Mother of girl sent photos to US man Wo­man turns to court to stop neigh­bours’


Fthe age of 11, the girl was al­legedly forced to pose and per­form sex­ual acts so her mother could take pho­to­graphs and send them to a man in the US.

Three years later, the teenager, who is now 14, and her 11-year-old brother are in a place of safety fol­low­ing a dra­matic in­ter­na­tional man­hunt that started in North Carolina in the US and ended in the small town of Vre­den­burg in the Western Cape.

When the SAPS’s Fam­ily Vi­o­lence and Child Pro­tec­tion Unit raided the premises in Vre­den­burg last week they were shocked by what they found.

It was the first time, they said, that they had ar­rested a mother al­legedly in­volved in the sex­ual as­sault of her child.

This week the girl’s par­ents, who can’t be named be­cause of the sex­ual na­ture of the crime and her age, will be back in court as they ap­ply for bail.

The cou­ple are each fac­ing 10 charges re­lat­ing to rape, sex­ual as­sault and the man­u­fac­ture of child pornog­ra­phy.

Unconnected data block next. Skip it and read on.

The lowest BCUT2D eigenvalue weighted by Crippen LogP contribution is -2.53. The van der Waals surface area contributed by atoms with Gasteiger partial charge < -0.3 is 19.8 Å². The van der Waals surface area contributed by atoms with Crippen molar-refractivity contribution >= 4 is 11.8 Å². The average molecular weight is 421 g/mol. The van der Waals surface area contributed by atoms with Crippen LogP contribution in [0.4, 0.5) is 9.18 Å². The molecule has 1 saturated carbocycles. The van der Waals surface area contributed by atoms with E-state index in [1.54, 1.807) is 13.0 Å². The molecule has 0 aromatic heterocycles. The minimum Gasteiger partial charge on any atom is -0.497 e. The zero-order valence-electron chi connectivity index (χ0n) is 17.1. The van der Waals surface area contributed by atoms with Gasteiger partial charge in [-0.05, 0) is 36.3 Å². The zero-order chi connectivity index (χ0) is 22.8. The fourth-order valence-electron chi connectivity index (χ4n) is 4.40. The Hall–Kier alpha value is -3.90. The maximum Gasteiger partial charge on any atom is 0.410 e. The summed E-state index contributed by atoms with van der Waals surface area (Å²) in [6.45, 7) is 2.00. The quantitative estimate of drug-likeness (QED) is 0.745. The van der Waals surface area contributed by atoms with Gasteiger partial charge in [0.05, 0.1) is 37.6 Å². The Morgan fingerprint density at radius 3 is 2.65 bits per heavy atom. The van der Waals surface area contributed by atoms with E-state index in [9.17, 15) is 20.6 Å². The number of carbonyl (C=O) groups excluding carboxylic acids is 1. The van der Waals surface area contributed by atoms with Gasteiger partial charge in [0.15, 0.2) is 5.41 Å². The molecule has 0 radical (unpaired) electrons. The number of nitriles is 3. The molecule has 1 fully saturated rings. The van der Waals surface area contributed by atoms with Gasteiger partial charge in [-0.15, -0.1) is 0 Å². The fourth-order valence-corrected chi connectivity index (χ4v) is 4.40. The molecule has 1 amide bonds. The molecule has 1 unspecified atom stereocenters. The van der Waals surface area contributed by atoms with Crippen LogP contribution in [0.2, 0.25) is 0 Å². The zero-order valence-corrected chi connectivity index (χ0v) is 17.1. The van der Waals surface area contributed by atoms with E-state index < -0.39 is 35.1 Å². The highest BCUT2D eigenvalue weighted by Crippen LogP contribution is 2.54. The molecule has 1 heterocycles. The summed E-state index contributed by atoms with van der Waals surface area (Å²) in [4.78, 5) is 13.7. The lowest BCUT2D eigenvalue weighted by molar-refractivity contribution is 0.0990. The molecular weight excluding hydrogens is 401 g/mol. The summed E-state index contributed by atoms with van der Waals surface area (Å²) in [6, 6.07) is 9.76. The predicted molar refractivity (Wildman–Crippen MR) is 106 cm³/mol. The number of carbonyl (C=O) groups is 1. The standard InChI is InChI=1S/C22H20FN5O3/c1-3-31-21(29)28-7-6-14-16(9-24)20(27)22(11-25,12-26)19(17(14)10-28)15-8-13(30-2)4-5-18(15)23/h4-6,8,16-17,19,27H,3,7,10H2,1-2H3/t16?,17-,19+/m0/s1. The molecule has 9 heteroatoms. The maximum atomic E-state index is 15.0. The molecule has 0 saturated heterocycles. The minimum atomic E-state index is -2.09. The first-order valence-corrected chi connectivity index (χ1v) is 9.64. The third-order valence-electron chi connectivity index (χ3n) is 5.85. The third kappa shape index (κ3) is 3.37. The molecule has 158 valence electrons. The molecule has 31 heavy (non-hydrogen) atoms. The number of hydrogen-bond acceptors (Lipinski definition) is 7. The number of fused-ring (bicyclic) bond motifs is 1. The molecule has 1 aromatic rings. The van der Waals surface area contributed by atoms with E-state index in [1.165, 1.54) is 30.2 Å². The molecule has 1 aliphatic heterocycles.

The search for the girl started when Lieu­tenant-Colonel Heila Nie­mand, the com­man­der of the Gaut­eng Fam­ily Vi­o­lence and Child Pro­tec­tion Unit, was ap­proached by mem­bers of the Home­land Se­cu­rity Depart­ment based at the US em­bassy in Pre­to­ria.

They in­formed her that a man had been ar­rested in Catawba County in North Carolina with child por nog­ra­phy on his cell­phone. When the North Carolina State Bureau of In­ves­ti­ga­tion foren­si­cally in­ves­ti­gated the phone they dis­cov­ered he had paid for the pic­tures. They were able to track the pay­ments to South Africa. “He was us­ing wire trans­fers to send the money,” said Nie­mand.

The sus­pect, she said, was alle gedly us­ing Face­book and What­sApp to com­mu­ni­cate with the girl and her fam­ily.

US au­thor­i­ties, she said, ini­tially tracked the money trans­fers to an ad­dress in Port El­iz­a­beth, but when po­lice vis­ited the premises they dis-


cov­ered the fam­ily had moved. The hunt then moved to Gaut­eng but again po­lice dis­cov­ered the fam­ily were no longer liv­ing there.

Then, the po­lice got lucky, Nie­mand said. De­tec­tives ob­tained an ad­dress in Vre­den­burg.

On Fe­bru­ary 14, the po­lice swooped and found the fam­ily.